EDITOR'S NOTE: This is the 14th in a series of regular reports on road and other infrastructure projects this construction season in Fargo, Moorhead, West Fargo, Cass County and Clay County.

FARGO — The 30-year-old North Broadway bridge over the Red River that closed Feb. 11 because of structural deficiencies has been undergoing a study by a team of consultants, and a decision on what's next from the city engineering department is possibly nearing.

In a report to the Fargo City Commission last week and in an interview with The Forum, Transportation Engineer Jeremy Gorden said the four tasks given to the SRF Consulting firm were to do a traffic analysis, complete a study of the road leading up to the bridge on the Fargo side, help gather public feedback and provide cost estimates for reconstruction options.

The bridge, in a wooded area in far north Fargo, connects the city and a rural part of Clay County.

The traffic analysis has shown most of the vehicles — about 85% — that used the bridge have switched over to driving on 10th Street North or North University Drive.

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The bridge closing has especially affected traffic on 10th Street North, a residential roadway, with an increase of 300% since the bridge closed from 370 vehicles per day to 1,000 per day.

Traffic on North University, before it was closed for reconstruction this summer and is further complicating current traffic flows in the area, has increased from 3,700 vehicles per day to 5,200 per day since the bridge closed and before the road was closed..

The North Broadway bridge carried about 2,200 cars per day.

Gorden said the pier on the bridge that was leaning and causing the bridge to be unsafe is still slowly moving.

The latest information he has from SRF and the Minnesota Department of Transportation is that an estimated fix of $2 million to repair the pier isn't a good option.

"They are recommending we don't do it," Gorden said.

Thus, a meeting of leaders who would share the project from Fargo, Moorhead and Clay County, will be held. The meeting will be after a "geotechnical study" of the problematic road leading up to the bridge on the Fargo side, and an online survey of residents in Fargo, Moorhead and Clay County in the vicinity of the bridge.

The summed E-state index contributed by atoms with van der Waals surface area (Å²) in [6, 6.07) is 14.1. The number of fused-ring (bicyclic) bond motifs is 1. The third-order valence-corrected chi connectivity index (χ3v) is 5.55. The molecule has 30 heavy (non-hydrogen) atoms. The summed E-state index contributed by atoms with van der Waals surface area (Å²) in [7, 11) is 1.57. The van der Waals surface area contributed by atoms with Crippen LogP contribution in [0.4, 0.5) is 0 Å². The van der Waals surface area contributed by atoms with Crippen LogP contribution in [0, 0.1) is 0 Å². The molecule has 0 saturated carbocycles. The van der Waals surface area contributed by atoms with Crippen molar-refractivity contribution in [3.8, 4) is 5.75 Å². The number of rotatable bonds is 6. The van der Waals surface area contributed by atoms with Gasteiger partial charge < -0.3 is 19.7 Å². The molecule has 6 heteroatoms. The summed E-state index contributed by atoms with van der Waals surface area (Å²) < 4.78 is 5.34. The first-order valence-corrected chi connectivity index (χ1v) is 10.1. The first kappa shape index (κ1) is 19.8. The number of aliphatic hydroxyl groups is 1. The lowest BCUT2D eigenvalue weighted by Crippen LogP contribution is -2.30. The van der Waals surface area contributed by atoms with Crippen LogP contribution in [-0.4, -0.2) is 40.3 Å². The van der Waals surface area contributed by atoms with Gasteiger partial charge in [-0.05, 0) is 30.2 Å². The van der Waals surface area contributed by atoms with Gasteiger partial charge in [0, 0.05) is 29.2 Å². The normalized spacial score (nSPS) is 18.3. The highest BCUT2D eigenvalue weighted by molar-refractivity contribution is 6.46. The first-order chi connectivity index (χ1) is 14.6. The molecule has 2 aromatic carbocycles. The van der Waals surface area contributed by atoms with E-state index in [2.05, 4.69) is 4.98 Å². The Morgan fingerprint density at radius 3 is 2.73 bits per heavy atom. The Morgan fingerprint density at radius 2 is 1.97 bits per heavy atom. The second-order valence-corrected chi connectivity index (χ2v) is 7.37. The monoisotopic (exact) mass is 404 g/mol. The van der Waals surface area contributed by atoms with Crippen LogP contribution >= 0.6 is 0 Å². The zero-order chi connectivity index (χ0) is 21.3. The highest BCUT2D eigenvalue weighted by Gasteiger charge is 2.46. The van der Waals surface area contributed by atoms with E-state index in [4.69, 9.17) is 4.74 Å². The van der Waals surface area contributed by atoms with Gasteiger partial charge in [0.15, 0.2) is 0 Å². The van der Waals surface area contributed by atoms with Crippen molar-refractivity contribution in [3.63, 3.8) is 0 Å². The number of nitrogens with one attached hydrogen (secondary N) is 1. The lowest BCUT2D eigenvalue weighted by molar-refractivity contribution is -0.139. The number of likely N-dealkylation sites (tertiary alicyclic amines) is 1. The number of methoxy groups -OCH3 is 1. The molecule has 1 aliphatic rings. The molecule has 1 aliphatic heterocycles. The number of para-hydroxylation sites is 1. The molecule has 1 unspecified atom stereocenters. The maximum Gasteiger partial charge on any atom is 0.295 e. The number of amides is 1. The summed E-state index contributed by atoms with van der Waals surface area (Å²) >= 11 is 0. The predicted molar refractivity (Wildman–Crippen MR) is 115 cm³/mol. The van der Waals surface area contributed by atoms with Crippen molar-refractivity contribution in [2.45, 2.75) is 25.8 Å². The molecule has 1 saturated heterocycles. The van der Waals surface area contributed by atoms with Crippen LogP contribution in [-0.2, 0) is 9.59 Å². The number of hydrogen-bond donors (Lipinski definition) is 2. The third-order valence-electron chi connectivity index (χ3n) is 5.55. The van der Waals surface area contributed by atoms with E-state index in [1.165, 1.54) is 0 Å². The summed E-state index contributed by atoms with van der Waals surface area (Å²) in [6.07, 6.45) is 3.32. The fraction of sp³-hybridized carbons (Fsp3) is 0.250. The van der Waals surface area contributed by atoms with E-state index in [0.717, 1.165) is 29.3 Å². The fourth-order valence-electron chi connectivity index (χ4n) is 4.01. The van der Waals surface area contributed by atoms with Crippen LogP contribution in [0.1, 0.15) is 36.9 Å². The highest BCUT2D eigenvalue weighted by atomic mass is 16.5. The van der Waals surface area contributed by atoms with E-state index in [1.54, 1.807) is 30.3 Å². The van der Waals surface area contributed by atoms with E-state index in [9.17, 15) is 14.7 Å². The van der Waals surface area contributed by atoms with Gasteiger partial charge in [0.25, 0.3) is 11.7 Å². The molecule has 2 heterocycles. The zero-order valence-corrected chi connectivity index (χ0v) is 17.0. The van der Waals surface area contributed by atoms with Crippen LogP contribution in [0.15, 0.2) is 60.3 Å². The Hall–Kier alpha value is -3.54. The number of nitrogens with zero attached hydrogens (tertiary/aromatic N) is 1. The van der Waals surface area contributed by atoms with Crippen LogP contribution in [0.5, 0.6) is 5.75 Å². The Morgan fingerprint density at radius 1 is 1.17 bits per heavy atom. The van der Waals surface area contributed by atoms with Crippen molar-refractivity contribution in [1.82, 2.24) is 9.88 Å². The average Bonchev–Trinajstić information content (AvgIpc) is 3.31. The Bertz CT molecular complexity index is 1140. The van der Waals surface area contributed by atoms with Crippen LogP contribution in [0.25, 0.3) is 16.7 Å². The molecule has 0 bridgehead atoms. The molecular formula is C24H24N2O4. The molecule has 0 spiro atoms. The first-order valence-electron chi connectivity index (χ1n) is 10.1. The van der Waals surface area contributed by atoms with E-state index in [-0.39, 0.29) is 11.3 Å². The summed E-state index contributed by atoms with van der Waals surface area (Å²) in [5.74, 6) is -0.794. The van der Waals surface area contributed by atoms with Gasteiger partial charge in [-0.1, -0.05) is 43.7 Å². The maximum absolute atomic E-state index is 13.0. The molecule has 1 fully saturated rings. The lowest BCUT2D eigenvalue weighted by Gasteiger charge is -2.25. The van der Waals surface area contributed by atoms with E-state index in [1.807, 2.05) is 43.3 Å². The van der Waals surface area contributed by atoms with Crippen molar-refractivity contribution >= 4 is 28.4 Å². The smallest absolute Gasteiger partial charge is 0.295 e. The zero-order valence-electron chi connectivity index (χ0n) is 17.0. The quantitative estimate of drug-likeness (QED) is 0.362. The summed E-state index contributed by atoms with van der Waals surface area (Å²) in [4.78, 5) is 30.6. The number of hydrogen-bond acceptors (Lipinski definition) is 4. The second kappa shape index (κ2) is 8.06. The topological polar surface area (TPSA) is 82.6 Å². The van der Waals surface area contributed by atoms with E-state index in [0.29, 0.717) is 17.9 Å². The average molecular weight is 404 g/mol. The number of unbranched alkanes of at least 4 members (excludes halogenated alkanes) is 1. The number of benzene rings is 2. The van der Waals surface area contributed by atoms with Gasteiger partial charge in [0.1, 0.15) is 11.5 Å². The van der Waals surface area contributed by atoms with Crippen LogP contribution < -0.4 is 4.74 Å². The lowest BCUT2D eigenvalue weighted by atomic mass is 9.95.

Gorden said a cost estimate to replace the bridge at its current height or at a higher level of about 37 feet to protect it from flooding will also be determined before a final decision is made.

An initial estimate to demolish the bridge and rebuild it at the current level is about $4 million, while the higher bridge would raise the cost to an estimated $8-12 million. More firm estimates are expected.

When asked about fixing the roadway leading up to the bridge on the Fargo side, Gorden said the "very weak" clay soil from the river bottom leads to the difficulties. He said, however, it probably could be a rather easy fix, after cost estimates are considered.

There is another bridge crossing at a height of about 45 feet over the Red River about half-mile to the north on 40th Avenue (also known as County Road 20), but Gorden said it would be nice to have more than one river crossing in that area.

Gorden said other roadways, especially North University Drive, can adequately handle the extra traffic if the bridge is closed. The traffic analysis also offered some ideas to calm traffic on 10th Street North through the mostly residential area including curb extensions, restricting turning movements and reconfiguring intersections.

In other Fargo project updates: